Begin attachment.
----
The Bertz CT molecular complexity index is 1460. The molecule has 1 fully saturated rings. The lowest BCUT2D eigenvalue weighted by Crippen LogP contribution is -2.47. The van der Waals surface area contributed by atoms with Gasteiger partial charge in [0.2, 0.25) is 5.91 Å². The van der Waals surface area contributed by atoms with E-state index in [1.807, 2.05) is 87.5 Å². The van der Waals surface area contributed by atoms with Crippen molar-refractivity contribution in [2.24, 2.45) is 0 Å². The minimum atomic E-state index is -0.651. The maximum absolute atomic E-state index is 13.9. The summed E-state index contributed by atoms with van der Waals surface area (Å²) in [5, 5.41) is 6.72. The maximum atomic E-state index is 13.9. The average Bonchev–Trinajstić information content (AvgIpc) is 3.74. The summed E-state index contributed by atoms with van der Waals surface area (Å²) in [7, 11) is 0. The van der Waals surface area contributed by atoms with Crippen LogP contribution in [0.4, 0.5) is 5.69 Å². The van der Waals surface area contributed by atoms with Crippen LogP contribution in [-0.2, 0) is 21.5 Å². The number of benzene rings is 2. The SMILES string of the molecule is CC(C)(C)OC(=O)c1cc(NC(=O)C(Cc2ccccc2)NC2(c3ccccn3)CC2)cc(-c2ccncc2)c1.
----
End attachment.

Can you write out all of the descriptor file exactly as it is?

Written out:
The Bertz CT molecular complexity index is 1460. The molecule has 1 fully saturated rings. The lowest BCUT2D eigenvalue weighted by Crippen LogP contribution is -2.47. The van der Waals surface area contributed by atoms with Gasteiger partial charge in [0.2, 0.25) is 5.91 Å². The van der Waals surface area contributed by atoms with E-state index in [1.807, 2.05) is 87.5 Å². The van der Waals surface area contributed by atoms with Crippen molar-refractivity contribution in [2.24, 2.45) is 0 Å². The minimum atomic E-state index is -0.651. The maximum absolute atomic E-state index is 13.9. The summed E-state index contributed by atoms with van der Waals surface area (Å²) in [5, 5.41) is 6.72. The maximum atomic E-state index is 13.9. The average Bonchev–Trinajstić information content (AvgIpc) is 3.74. The summed E-state index contributed by atoms with van der Waals surface area (Å²) in [7, 11) is 0. The van der Waals surface area contributed by atoms with Crippen LogP contribution in [0.4, 0.5) is 5.69 Å². The van der Waals surface area contributed by atoms with Crippen LogP contribution in [-0.2, 0) is 21.5 Å². The number of benzene rings is 2. The SMILES string of the molecule is CC(C)(C)OC(=O)c1cc(NC(=O)C(Cc2ccccc2)NC2(c3ccccn3)CC2)cc(-c2ccncc2)c1.